A new study using a mouse model that mimics the human effects of multiparity (giving birth more than once) has found that mouse moms who gave birth four times accrued significantly more fat compared to primiparous females (those giving birth once) of similar age.
The study also found significantly more inflammation in the livers of multiparous animals. Multiparity's effect also extended to the male offspring, who showed significant weight gain during adulthood. Their primiparous counterparts did not, despite similar levels of food consumption. The findings are contained in a study entitled "Multiparity Leads to Obesity and Inflammation in Mothers and Obesity in Male Offspring," and appear in the American Journal of Physiology – Endocrinology and Metabolism, published by the American Physiological Society.Methodology
The researchers compared one group of mice that gave birth four times with a second group of mice that gave birth only once, some of these at the same age that the first group had its fourth litter and some at a younger age.
The researchers weighed these animals and assessed the size of their fat deposits. They also performed glucose tolerance tests in all the mice and measured biochemical markers of inflammation. Additionally, the researchers performed similar tests in the male offspring of primiparous and multiparous mice, and measured weight, fat deposits, and glucose tolerance. They also measured the expression levels of various genes involved in storing versus using fat.Results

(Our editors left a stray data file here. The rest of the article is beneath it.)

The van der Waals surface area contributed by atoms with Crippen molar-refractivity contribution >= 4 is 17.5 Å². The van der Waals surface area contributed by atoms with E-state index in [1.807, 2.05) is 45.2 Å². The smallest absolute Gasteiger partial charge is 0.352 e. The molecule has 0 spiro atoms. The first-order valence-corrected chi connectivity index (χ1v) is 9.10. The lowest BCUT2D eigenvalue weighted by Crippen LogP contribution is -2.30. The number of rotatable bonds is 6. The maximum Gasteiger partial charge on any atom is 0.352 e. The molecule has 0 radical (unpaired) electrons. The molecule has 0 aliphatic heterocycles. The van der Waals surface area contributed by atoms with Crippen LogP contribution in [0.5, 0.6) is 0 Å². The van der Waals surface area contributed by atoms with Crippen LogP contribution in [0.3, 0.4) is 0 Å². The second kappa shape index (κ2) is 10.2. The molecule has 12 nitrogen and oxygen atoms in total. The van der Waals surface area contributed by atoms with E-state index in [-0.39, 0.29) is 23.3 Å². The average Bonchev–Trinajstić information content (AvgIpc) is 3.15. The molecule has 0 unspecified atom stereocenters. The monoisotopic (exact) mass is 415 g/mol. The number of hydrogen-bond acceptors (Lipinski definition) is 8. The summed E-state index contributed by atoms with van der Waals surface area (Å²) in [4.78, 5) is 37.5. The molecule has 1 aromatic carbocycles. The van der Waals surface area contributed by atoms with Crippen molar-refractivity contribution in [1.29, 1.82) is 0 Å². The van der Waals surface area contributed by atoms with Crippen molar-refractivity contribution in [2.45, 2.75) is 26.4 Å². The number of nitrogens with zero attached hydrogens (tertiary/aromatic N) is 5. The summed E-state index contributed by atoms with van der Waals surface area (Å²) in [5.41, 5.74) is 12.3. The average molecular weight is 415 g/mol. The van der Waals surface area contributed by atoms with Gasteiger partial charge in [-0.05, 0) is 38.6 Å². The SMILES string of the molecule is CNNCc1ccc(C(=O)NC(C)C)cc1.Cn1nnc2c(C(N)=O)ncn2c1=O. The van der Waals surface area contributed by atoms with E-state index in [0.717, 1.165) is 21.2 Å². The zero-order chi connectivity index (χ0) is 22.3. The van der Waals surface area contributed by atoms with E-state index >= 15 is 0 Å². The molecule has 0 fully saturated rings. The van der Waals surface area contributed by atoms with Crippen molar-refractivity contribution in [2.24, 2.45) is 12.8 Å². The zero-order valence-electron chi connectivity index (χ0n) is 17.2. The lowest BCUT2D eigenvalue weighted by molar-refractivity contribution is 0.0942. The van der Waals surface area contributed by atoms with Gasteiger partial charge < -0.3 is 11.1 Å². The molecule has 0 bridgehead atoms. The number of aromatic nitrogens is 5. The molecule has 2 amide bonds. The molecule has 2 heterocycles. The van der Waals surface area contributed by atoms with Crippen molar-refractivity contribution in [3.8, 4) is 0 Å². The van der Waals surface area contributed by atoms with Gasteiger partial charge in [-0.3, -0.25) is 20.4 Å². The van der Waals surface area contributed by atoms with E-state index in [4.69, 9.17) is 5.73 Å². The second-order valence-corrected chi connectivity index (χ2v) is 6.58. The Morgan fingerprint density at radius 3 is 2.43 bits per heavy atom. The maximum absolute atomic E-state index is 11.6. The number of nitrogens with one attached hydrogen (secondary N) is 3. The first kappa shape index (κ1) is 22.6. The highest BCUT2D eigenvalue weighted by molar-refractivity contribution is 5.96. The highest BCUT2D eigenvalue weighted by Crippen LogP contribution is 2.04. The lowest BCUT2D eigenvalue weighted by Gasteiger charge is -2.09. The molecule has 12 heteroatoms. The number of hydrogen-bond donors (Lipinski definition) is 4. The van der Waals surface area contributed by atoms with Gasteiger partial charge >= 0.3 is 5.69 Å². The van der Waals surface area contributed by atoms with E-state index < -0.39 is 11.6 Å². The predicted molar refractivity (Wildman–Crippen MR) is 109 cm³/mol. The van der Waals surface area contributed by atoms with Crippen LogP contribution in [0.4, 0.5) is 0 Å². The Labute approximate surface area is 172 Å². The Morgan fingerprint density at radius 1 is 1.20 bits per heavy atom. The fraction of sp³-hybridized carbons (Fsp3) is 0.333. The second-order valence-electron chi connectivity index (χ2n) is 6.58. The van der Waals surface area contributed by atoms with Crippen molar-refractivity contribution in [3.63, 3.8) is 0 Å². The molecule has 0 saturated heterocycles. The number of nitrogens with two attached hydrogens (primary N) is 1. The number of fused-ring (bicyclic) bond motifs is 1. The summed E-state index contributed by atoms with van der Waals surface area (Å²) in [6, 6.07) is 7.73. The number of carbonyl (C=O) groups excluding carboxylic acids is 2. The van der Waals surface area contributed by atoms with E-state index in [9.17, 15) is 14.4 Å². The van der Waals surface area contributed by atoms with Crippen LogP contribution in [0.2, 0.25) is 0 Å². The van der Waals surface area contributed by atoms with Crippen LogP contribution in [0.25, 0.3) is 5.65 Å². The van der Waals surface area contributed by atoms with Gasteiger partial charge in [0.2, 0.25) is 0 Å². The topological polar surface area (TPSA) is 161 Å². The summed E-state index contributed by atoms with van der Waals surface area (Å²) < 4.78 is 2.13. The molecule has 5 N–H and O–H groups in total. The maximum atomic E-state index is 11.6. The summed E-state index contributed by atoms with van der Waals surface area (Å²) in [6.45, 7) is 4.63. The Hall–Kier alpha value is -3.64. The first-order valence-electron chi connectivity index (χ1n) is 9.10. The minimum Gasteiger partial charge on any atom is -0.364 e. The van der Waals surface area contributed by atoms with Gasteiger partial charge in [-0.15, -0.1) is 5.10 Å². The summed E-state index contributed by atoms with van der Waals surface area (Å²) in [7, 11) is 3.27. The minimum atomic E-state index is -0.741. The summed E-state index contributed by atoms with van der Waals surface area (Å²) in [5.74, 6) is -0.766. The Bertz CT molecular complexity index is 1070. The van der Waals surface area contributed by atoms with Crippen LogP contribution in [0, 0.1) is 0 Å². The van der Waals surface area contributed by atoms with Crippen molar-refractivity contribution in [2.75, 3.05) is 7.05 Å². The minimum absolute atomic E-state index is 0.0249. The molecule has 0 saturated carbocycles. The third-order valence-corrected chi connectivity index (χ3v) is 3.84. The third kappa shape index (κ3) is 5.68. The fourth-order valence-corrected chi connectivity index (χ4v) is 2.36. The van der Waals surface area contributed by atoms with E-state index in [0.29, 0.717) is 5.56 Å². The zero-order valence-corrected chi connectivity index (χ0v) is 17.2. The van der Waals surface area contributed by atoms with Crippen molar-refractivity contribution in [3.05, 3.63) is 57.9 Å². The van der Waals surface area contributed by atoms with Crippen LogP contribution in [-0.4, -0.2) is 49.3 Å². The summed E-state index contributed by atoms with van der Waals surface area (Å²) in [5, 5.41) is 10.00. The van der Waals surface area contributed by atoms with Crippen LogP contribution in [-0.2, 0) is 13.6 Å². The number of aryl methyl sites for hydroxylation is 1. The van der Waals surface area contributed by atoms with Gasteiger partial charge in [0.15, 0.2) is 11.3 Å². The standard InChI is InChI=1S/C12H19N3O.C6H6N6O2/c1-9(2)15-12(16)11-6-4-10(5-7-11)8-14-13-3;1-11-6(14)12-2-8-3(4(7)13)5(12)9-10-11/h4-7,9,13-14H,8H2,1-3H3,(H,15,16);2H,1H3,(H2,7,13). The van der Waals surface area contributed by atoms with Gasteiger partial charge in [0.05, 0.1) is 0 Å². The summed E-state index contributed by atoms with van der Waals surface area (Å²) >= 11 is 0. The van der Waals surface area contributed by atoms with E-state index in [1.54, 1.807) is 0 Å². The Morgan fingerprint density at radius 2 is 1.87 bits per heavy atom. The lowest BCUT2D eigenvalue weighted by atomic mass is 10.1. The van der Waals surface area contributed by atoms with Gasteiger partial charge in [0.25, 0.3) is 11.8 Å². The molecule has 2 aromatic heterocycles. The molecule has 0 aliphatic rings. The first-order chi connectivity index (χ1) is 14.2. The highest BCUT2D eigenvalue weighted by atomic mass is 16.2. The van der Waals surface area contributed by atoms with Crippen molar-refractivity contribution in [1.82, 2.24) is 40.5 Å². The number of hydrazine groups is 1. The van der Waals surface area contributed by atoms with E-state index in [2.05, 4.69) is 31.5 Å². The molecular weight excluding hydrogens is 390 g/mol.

The second part of the study revealed that male offspring of multiparous mice weighed as much as 40 percent more than the male offspring of primiparous mice, despite eating no more food. Interestingly, the differences became apparent when the offspring were older, suggesting that excess energy was stored as fat only after growth rate slowed down. When the researchers examined genes responsible for storing versus using fat, the offspring of multiparous animals appeared to use less fat compared to those of the primiparous animals.Importance, Implications of the Findings
The authors suggest that finding effective ways to help women lose weight between pregnancies will assist in maintaining their health and that of their children, though additional interventions will likely be required as multiple pregnancies appear to have an adverse effect on women that is independent of her fat mass. "The current studies are important in supporting a healthier, less obese population in that we have defined specific metabolic pathways that are likely involved in the programming of obesity and can be targeted in either the mother or her offspring," the authors say.Study Team
NOTE TO EDITORS: The article is available online at http://bit.ly/zcIkKf. To request an interview with a member of the research team please contact Donna Krupa at email@example.com, @Phyziochick, or 301-634-7209.
Physiology is the study of how molecules, cells, tissues and organs function to create health or disease. The American Physiological Society (APS; http://www.the-APS.org/press) has been promoting advances in physiology and medicine for 125 years. To keep up with the science, follow @Phyziochick on Twitter.